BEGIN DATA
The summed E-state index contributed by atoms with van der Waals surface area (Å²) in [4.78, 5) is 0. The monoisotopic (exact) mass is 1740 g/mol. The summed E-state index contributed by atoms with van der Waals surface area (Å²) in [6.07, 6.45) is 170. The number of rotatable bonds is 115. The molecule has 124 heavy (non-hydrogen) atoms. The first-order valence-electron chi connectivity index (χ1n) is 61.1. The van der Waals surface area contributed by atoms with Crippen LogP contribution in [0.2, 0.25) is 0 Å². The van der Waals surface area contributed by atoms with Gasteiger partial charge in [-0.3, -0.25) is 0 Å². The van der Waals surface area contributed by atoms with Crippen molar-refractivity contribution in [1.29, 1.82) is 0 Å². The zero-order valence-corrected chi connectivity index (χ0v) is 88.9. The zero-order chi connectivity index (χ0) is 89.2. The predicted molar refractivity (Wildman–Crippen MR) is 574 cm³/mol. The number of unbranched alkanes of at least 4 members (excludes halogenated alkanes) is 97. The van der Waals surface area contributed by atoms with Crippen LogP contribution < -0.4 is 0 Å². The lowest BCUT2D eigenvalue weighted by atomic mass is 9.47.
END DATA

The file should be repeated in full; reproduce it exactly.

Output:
The summed E-state index contributed by atoms with van der Waals surface area (Å²) in [4.78, 5) is 0. The monoisotopic (exact) mass is 1740 g/mol. The summed E-state index contributed by atoms with van der Waals surface area (Å²) in [6.07, 6.45) is 170. The number of rotatable bonds is 115. The molecule has 124 heavy (non-hydrogen) atoms. The first-order valence-electron chi connectivity index (χ1n) is 61.1. The van der Waals surface area contributed by atoms with Crippen LogP contribution in [0.2, 0.25) is 0 Å². The van der Waals surface area contributed by atoms with Gasteiger partial charge in [-0.3, -0.25) is 0 Å². The van der Waals surface area contributed by atoms with Crippen molar-refractivity contribution in [1.29, 1.82) is 0 Å². The zero-order valence-corrected chi connectivity index (χ0v) is 88.9. The zero-order chi connectivity index (χ0) is 89.2. The predicted molar refractivity (Wildman–Crippen MR) is 574 cm³/mol. The number of unbranched alkanes of at least 4 members (excludes halogenated alkanes) is 97. The van der Waals surface area contributed by atoms with Crippen LogP contribution < -0.4 is 0 Å². The lowest BCUT2D eigenvalue weighted by atomic mass is 9.47.